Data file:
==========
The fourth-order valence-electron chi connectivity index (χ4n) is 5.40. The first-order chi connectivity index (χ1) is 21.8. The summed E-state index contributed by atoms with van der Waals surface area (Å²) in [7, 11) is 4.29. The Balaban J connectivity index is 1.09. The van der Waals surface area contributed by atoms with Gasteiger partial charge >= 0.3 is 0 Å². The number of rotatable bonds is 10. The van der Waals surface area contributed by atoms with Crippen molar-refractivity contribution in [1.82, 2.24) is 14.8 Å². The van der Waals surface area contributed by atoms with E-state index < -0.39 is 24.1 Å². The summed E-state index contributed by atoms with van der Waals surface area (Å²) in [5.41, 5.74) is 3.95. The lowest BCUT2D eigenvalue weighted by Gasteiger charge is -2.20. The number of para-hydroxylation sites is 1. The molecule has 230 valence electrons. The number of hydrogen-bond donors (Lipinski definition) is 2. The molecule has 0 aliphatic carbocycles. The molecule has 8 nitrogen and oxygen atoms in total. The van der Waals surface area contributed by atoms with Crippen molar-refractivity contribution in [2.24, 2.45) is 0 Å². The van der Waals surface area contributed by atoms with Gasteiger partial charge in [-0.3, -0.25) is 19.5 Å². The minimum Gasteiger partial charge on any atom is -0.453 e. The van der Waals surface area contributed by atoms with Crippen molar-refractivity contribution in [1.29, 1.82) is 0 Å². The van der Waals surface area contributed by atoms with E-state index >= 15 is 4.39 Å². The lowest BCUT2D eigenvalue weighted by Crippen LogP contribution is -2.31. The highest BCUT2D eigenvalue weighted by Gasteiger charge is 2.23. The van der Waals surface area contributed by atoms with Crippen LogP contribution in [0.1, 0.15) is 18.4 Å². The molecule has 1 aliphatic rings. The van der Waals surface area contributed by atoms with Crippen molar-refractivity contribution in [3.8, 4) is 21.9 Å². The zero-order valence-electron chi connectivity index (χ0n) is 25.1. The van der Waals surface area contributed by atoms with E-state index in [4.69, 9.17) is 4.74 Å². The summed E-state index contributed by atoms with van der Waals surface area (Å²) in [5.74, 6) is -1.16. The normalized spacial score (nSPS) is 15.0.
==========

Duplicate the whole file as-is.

The fourth-order valence-electron chi connectivity index (χ4n) is 5.40. The first-order chi connectivity index (χ1) is 21.8. The summed E-state index contributed by atoms with van der Waals surface area (Å²) in [7, 11) is 4.29. The Balaban J connectivity index is 1.09. The van der Waals surface area contributed by atoms with Gasteiger partial charge >= 0.3 is 0 Å². The number of rotatable bonds is 10. The van der Waals surface area contributed by atoms with Crippen molar-refractivity contribution in [1.82, 2.24) is 14.8 Å². The van der Waals surface area contributed by atoms with E-state index < -0.39 is 24.1 Å². The summed E-state index contributed by atoms with van der Waals surface area (Å²) in [5.41, 5.74) is 3.95. The lowest BCUT2D eigenvalue weighted by Gasteiger charge is -2.20. The number of para-hydroxylation sites is 1. The molecule has 230 valence electrons. The number of hydrogen-bond donors (Lipinski definition) is 2. The molecule has 0 aliphatic carbocycles. The molecule has 8 nitrogen and oxygen atoms in total. The van der Waals surface area contributed by atoms with Crippen molar-refractivity contribution in [2.24, 2.45) is 0 Å². The van der Waals surface area contributed by atoms with Gasteiger partial charge in [-0.3, -0.25) is 19.5 Å². The minimum Gasteiger partial charge on any atom is -0.453 e. The van der Waals surface area contributed by atoms with Crippen molar-refractivity contribution in [1.29, 1.82) is 0 Å². The van der Waals surface area contributed by atoms with E-state index >= 15 is 4.39 Å². The lowest BCUT2D eigenvalue weighted by Crippen LogP contribution is -2.31. The highest BCUT2D eigenvalue weighted by Gasteiger charge is 2.23. The van der Waals surface area contributed by atoms with Crippen LogP contribution in [0.1, 0.15) is 18.4 Å². The molecule has 1 aliphatic rings. The van der Waals surface area contributed by atoms with Crippen molar-refractivity contribution in [3.8, 4) is 21.9 Å². The zero-order valence-electron chi connectivity index (χ0n) is 25.1. The van der Waals surface area contributed by atoms with E-state index in [4.69, 9.17) is 4.74 Å². The summed E-state index contributed by atoms with van der Waals surface area (Å²) in [5.74, 6) is -1.16. The normalized spacial score (nSPS) is 15.0.